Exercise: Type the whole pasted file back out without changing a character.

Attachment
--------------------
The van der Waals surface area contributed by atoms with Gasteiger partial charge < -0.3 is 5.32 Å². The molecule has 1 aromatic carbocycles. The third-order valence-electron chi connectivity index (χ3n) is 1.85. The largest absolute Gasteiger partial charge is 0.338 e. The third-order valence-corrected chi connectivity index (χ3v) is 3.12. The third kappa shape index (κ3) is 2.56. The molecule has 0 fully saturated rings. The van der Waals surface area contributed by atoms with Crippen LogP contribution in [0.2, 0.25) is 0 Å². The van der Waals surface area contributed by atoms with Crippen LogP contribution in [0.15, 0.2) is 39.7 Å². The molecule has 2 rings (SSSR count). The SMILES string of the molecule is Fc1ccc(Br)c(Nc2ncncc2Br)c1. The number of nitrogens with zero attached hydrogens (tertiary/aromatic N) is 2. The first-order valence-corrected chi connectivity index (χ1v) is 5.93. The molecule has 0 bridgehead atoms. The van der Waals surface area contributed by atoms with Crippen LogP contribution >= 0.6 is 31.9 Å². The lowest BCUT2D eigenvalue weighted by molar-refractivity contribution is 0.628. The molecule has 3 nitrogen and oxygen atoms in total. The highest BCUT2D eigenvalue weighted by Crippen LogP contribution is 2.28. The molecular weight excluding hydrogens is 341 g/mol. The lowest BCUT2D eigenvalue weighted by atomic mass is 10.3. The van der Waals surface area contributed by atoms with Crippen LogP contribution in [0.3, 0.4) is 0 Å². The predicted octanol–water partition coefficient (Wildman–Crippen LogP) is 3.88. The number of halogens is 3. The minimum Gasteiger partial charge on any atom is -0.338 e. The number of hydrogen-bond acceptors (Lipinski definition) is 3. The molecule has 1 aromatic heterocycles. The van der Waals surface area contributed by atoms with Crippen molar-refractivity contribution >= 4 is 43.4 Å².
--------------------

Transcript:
The van der Waals surface area contributed by atoms with Gasteiger partial charge < -0.3 is 5.32 Å². The molecule has 1 aromatic carbocycles. The third-order valence-electron chi connectivity index (χ3n) is 1.85. The largest absolute Gasteiger partial charge is 0.338 e. The third-order valence-corrected chi connectivity index (χ3v) is 3.12. The third kappa shape index (κ3) is 2.56. The molecule has 0 fully saturated rings. The van der Waals surface area contributed by atoms with Crippen LogP contribution in [0.2, 0.25) is 0 Å². The van der Waals surface area contributed by atoms with Crippen LogP contribution in [0.15, 0.2) is 39.7 Å². The molecule has 2 rings (SSSR count). The SMILES string of the molecule is Fc1ccc(Br)c(Nc2ncncc2Br)c1. The number of nitrogens with zero attached hydrogens (tertiary/aromatic N) is 2. The first-order valence-corrected chi connectivity index (χ1v) is 5.93. The molecule has 0 bridgehead atoms. The van der Waals surface area contributed by atoms with Crippen LogP contribution >= 0.6 is 31.9 Å². The lowest BCUT2D eigenvalue weighted by molar-refractivity contribution is 0.628. The molecule has 3 nitrogen and oxygen atoms in total. The highest BCUT2D eigenvalue weighted by Crippen LogP contribution is 2.28. The molecular weight excluding hydrogens is 341 g/mol. The lowest BCUT2D eigenvalue weighted by atomic mass is 10.3. The van der Waals surface area contributed by atoms with Crippen LogP contribution in [0.3, 0.4) is 0 Å². The predicted octanol–water partition coefficient (Wildman–Crippen LogP) is 3.88. The number of halogens is 3. The minimum Gasteiger partial charge on any atom is -0.338 e. The number of hydrogen-bond acceptors (Lipinski definition) is 3. The molecule has 1 aromatic heterocycles. The van der Waals surface area contributed by atoms with Crippen molar-refractivity contribution >= 4 is 43.4 Å².